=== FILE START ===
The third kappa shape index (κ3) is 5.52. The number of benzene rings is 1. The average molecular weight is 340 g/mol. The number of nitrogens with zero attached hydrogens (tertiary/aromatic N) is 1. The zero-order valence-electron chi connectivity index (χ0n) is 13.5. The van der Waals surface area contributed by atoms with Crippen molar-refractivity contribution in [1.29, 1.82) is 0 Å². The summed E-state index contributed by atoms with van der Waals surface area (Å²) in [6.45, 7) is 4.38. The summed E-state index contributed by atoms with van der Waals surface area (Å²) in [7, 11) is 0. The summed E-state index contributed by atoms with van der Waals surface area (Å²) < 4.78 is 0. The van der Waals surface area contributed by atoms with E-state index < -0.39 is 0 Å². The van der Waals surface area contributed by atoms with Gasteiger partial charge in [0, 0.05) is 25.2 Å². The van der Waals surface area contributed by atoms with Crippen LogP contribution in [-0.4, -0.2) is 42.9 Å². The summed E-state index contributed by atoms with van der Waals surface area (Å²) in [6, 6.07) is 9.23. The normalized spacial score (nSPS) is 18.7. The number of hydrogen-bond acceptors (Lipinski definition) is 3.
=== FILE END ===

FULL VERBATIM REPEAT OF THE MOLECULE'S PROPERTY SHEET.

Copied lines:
The third kappa shape index (κ3) is 5.52. The number of benzene rings is 1. The average molecular weight is 340 g/mol. The number of nitrogens with zero attached hydrogens (tertiary/aromatic N) is 1. The zero-order valence-electron chi connectivity index (χ0n) is 13.5. The van der Waals surface area contributed by atoms with Crippen molar-refractivity contribution in [1.29, 1.82) is 0 Å². The summed E-state index contributed by atoms with van der Waals surface area (Å²) in [6.45, 7) is 4.38. The summed E-state index contributed by atoms with van der Waals surface area (Å²) in [7, 11) is 0. The summed E-state index contributed by atoms with van der Waals surface area (Å²) < 4.78 is 0. The van der Waals surface area contributed by atoms with E-state index < -0.39 is 0 Å². The van der Waals surface area contributed by atoms with Gasteiger partial charge in [0, 0.05) is 25.2 Å². The van der Waals surface area contributed by atoms with Crippen LogP contribution in [-0.4, -0.2) is 42.9 Å². The summed E-state index contributed by atoms with van der Waals surface area (Å²) in [6, 6.07) is 9.23. The normalized spacial score (nSPS) is 18.7. The number of hydrogen-bond acceptors (Lipinski definition) is 3.